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UK charity changes lives of thousands impacted by leprosy

Leprosy sufferers around the world are being helped by a UK-based charity dedicated to bringing dignity and care to many facing discrimination from their families, as well as the effects of the disease.

St Francis Leprosy Guild (SFLG) has a mission to see leprosy defeated in our lifetime. The charity funds research, hospitals, rehabilitation centres and active case finding projects, and in 2020 supported more than 70,000 people in 30 different projects in 12 countries in Asia, Africa, and South America.

One inspirational project funded by SFLG, thanks to the generosity of its donors, is St Anthony's Leprosy Rehabilitation Centre in Prakasam, Andhra Pradesh, India.

St Anthony's cares for people affected by leprosy (and their dependents) who are neglected and discriminated against by their families and society, due to this devastating disease.    

People affected by leprosy are often alienated by their families and communities. The ostracisation causes isolation, heartbreak and destroys lives. In some countries, even educated people consider that leprosy is a curse, and treat people with the disease as outcasts or untouchables.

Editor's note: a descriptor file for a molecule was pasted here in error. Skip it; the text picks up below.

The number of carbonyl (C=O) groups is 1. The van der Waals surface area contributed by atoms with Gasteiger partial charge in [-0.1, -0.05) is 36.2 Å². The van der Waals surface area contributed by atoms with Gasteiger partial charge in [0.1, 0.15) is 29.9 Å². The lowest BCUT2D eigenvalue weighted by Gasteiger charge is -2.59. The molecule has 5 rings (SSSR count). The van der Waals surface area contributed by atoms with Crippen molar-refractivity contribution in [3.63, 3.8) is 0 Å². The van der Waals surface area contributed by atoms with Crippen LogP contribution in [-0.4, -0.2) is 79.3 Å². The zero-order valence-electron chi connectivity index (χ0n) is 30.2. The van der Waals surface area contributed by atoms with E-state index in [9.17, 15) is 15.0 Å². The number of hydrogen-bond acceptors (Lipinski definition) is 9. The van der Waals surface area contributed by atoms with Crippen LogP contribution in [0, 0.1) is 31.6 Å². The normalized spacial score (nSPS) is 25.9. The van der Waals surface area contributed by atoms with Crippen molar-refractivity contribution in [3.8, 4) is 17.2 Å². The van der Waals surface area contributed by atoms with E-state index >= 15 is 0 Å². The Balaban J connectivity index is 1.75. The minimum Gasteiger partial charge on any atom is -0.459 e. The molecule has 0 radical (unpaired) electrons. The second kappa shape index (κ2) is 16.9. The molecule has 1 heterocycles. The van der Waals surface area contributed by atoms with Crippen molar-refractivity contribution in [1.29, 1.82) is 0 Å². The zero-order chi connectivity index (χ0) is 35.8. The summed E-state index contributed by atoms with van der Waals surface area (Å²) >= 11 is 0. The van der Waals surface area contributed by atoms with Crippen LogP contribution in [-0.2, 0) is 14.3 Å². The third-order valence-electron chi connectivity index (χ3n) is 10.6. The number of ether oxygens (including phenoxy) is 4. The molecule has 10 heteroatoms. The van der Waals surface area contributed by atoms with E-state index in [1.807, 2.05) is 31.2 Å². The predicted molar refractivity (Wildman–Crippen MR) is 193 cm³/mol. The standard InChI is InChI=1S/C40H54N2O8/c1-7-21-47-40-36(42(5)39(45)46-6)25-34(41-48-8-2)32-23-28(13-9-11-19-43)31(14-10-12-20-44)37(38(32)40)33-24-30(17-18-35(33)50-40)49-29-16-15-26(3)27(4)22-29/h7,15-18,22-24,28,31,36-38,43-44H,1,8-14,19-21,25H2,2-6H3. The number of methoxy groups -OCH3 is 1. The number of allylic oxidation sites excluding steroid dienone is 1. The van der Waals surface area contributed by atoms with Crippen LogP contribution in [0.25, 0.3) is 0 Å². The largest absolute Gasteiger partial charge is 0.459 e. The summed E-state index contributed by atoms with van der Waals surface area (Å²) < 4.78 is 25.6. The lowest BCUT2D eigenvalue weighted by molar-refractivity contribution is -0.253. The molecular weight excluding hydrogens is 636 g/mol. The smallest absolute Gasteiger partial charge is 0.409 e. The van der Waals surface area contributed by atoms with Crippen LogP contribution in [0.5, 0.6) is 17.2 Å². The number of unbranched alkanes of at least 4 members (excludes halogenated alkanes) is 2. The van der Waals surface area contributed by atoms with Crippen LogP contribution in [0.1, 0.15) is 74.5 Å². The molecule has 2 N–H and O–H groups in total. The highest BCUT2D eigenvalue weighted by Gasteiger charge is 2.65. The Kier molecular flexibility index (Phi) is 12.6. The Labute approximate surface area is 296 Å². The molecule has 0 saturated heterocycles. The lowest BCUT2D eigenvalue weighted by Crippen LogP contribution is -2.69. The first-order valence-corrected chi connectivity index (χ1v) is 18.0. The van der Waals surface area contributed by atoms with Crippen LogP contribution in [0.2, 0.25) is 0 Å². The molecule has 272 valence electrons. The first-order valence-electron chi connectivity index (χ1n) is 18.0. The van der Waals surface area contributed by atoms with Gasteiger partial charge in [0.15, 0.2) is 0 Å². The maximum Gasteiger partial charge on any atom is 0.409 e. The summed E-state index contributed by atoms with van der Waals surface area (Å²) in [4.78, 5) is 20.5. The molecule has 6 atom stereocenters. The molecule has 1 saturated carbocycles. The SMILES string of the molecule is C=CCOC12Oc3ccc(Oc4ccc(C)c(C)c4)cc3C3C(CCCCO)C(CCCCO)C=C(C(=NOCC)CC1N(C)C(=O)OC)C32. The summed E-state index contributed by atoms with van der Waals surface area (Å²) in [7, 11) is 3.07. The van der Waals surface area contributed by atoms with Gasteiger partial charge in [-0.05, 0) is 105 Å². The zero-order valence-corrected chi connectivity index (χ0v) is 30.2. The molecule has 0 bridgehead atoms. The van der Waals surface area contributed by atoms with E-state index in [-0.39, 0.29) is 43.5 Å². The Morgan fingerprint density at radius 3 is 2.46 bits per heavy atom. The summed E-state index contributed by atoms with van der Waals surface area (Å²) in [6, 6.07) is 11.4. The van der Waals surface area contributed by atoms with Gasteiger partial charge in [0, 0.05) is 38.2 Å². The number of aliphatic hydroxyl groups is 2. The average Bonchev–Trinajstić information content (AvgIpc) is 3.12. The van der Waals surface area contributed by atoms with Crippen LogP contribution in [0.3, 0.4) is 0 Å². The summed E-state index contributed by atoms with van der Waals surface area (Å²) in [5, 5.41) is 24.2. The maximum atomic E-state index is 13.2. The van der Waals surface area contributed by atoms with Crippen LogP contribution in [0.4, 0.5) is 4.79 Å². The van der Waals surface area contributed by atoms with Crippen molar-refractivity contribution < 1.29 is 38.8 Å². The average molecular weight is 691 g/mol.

Having lost everything – their families, friends, career, home and even their limbs – people with leprosy cannot support themselves. As a result, they are left homeless without proper shelter, food, or clothing and must beg for their survival.

To prevent such human tragedy, St Anthony's cares for people with leprosy and their dependents, and provides shelter, food, medical aid, clothing, shoes, and education for their children.

At present, St Anthony’s cares for 46 leprosy patients: 26 women and 20 men. In addition, there are 19 children whose parents are leprosy affected and five married couples. So, the total number living at St Anthony's is 75.

The staff at St Anthony’s are only too aware of the effect that Covid-19 might have on the health of people affected by leprosy, and everyone who lives in the community is being tested for Covid-19. Thanks to the staff at St Anthony’s and the donors who support this centre, the story for the people affected by leprosy, will be a better one.

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